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Top Syrian rebel leader killed, group confirms death

Top Syrian rebel leader killed, group confirms death

Syria

Zahran Alloush, a top Syrian rebel leader and head of the most powerful insurgent group in the eastern suburbs of Damascus was confirmed dead in a video statement by the group. *
He was killed in an aerial raid that targeted the group’s headquarters, rebel sources and the Syrian army said on Friday. The death of Zahran Alloush, 44, head of Jaysh al Islam, is a big blow to rebel control of the rural eastern suburban area of Damascus known as al Ghouta, the rebels said.

Several rebel leaders have been killed since Russia commenced an aerial campaign on Sept. 30 in support of its ally Assad, although Moscow has insisted that it is concentrating its attacks on Islamic State.

Jaysh al Islam has successfully been running the administration of the Eastern Ghouta area since 2013, when the group was formed from an amalgamation of scores of rebel brigades.

"Thank God who made the killing for his sake well and martyrdom a co-option."

The rebel sources said that in the raid Russian planes fired at least 10 missiles at a secret headquarters of the group, which is the largest rebel faction in the area and has about 15,000 to 20,000 fighters, according to Western intelligence.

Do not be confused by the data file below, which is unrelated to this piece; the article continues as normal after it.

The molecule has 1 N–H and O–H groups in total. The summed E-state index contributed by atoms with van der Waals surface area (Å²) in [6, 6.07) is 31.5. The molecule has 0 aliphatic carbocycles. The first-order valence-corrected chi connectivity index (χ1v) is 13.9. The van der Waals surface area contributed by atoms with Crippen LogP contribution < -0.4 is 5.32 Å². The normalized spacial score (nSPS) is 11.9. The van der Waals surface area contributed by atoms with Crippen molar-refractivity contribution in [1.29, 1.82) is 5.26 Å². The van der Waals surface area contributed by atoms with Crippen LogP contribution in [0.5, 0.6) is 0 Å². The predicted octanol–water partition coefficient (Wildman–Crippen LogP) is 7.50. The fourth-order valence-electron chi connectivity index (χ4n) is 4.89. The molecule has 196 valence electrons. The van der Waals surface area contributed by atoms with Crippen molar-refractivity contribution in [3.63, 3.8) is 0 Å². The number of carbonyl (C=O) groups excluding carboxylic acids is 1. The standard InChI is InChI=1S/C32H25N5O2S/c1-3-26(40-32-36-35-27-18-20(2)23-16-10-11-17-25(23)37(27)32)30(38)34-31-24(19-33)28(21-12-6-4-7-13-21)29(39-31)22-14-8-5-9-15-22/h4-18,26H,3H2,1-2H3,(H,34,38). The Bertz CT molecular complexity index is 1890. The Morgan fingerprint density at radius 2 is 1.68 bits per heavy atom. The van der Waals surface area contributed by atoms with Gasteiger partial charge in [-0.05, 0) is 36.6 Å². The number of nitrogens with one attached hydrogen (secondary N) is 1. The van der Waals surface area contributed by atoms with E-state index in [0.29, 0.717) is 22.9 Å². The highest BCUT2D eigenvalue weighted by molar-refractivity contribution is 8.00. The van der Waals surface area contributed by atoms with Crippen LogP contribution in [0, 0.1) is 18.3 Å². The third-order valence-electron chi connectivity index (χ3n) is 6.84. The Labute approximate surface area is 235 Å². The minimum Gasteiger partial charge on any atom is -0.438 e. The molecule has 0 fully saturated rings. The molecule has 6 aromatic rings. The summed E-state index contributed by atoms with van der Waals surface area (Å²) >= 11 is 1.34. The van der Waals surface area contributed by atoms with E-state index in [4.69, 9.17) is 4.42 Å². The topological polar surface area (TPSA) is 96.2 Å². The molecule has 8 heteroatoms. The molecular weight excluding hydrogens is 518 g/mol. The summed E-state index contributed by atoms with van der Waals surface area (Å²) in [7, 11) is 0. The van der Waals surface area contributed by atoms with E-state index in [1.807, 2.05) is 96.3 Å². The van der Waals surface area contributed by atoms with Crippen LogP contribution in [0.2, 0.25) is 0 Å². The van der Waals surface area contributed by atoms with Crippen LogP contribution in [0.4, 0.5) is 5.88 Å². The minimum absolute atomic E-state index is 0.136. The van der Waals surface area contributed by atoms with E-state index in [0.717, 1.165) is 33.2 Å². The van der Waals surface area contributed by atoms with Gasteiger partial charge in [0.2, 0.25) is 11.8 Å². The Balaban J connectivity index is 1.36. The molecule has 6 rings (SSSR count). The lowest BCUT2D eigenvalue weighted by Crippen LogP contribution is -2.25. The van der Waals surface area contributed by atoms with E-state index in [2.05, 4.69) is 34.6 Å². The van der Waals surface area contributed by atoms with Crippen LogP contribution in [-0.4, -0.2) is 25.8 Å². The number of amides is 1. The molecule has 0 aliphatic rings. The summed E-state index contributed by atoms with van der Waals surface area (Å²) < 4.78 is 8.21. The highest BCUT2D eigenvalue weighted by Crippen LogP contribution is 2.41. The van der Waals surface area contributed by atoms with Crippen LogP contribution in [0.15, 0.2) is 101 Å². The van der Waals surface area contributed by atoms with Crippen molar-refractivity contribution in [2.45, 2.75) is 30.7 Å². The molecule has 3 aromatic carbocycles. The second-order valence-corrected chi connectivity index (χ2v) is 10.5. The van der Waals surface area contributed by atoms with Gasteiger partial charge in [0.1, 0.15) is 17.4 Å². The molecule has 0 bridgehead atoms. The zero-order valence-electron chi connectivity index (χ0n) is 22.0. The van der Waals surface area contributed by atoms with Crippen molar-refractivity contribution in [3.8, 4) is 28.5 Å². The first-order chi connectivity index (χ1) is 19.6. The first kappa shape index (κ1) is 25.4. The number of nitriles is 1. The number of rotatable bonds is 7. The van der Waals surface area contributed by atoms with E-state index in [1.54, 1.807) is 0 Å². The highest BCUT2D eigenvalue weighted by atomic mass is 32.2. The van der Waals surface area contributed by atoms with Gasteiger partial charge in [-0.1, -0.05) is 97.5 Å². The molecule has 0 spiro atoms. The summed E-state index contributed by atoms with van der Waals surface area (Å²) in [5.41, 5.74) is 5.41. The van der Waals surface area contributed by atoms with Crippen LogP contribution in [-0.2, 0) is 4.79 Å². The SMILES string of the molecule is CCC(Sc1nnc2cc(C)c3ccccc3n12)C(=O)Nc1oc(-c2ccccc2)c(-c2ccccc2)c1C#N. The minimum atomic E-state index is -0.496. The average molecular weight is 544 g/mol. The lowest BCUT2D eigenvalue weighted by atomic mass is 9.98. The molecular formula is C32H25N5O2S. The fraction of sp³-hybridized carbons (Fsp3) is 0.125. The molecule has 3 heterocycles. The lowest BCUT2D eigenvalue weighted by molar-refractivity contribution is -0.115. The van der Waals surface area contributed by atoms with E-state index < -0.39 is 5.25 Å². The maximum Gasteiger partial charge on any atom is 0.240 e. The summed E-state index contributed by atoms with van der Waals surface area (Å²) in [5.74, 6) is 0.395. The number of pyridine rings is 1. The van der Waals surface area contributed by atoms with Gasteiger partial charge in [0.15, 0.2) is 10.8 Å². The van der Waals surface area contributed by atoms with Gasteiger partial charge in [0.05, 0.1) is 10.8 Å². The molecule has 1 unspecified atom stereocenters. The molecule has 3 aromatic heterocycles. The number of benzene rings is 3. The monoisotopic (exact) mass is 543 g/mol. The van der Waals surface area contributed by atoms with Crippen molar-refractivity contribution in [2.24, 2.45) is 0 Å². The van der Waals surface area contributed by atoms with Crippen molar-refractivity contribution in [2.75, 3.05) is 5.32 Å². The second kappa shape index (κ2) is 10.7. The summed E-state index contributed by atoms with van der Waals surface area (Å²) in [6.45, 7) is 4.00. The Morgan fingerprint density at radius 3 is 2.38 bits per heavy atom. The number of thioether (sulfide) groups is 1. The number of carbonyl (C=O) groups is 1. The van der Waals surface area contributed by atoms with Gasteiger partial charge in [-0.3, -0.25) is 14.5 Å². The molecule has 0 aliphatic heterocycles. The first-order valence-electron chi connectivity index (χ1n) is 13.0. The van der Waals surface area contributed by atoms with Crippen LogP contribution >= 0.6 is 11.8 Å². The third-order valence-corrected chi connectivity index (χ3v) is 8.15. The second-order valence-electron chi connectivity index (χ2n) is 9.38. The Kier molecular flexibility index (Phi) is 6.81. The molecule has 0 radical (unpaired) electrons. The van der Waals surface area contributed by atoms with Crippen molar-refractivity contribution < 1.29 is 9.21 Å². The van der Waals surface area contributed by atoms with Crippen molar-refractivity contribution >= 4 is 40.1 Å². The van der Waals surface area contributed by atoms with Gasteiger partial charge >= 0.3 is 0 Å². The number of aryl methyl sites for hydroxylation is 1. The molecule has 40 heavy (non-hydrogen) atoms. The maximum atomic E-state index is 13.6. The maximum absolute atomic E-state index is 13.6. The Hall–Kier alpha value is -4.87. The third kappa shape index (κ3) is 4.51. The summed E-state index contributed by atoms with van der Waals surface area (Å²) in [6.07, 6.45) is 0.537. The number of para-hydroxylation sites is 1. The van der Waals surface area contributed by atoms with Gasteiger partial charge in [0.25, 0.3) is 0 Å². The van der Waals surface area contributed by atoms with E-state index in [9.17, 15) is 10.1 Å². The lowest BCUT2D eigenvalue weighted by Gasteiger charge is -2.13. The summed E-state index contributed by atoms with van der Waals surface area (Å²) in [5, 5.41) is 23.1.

“Alloush’s martyrdom should be a turning point in the history of the revolution and rebel groups should realize they are facing an war of extermination and uprooting by (Russian President Vladimir) Putin’s regime,” said Labib al Nahhas, a senior figure in the main Ahrar al-Sham rebel group.

Alloush was killed while holding a meeting with other rebel leaders in the Marj area of al-Ghouta, which has been the target of a major Syrian assault in the last few weeks, the rebels said.

Al-Ghouta has been under siege for years and has been the target of some of the most intensive raids on civilians living in the once heavily populated area.

A chemical gas attack in Ghouta in August 2013 that the United States said killed 1,400 people and which the West blamed on forces loyal to Assad prompted the threat of Western military intervention in the country.

Much of the capital remains firmly in President Assad’s control.

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